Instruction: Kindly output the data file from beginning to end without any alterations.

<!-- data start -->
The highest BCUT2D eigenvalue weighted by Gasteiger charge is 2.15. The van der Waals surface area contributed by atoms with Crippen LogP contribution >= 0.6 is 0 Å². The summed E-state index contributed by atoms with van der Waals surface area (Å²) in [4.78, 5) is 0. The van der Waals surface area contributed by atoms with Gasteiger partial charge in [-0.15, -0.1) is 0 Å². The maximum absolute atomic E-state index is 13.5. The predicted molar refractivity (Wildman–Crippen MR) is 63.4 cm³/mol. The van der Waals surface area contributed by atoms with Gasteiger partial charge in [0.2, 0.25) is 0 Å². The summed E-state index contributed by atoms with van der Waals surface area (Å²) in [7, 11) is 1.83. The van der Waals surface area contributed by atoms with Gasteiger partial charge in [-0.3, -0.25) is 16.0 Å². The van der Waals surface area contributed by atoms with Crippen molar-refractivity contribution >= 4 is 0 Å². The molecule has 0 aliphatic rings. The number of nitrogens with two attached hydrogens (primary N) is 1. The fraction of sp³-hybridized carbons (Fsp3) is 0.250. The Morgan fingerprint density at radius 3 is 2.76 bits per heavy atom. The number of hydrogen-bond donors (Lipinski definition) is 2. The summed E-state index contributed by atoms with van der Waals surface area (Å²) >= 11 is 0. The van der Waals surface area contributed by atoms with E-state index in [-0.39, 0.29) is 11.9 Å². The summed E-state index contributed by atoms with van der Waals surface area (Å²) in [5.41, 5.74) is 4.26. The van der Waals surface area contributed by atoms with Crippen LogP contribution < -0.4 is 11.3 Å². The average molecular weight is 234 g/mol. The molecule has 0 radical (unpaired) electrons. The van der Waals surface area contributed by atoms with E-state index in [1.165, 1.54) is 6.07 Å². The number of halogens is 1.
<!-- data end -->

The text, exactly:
The highest BCUT2D eigenvalue weighted by Gasteiger charge is 2.15. The van der Waals surface area contributed by atoms with Crippen LogP contribution >= 0.6 is 0 Å². The summed E-state index contributed by atoms with van der Waals surface area (Å²) in [4.78, 5) is 0. The van der Waals surface area contributed by atoms with Gasteiger partial charge in [-0.15, -0.1) is 0 Å². The maximum absolute atomic E-state index is 13.5. The predicted molar refractivity (Wildman–Crippen MR) is 63.4 cm³/mol. The van der Waals surface area contributed by atoms with Gasteiger partial charge in [0.2, 0.25) is 0 Å². The summed E-state index contributed by atoms with van der Waals surface area (Å²) in [7, 11) is 1.83. The van der Waals surface area contributed by atoms with Gasteiger partial charge in [-0.3, -0.25) is 16.0 Å². The van der Waals surface area contributed by atoms with Crippen molar-refractivity contribution >= 4 is 0 Å². The molecule has 0 aliphatic rings. The number of nitrogens with two attached hydrogens (primary N) is 1. The fraction of sp³-hybridized carbons (Fsp3) is 0.250. The Morgan fingerprint density at radius 3 is 2.76 bits per heavy atom. The number of hydrogen-bond donors (Lipinski definition) is 2. The summed E-state index contributed by atoms with van der Waals surface area (Å²) >= 11 is 0. The van der Waals surface area contributed by atoms with E-state index in [-0.39, 0.29) is 11.9 Å². The summed E-state index contributed by atoms with van der Waals surface area (Å²) in [5.41, 5.74) is 4.26. The van der Waals surface area contributed by atoms with Crippen LogP contribution < -0.4 is 11.3 Å². The average molecular weight is 234 g/mol. The molecule has 0 radical (unpaired) electrons. The van der Waals surface area contributed by atoms with E-state index in [1.165, 1.54) is 6.07 Å². The number of halogens is 1.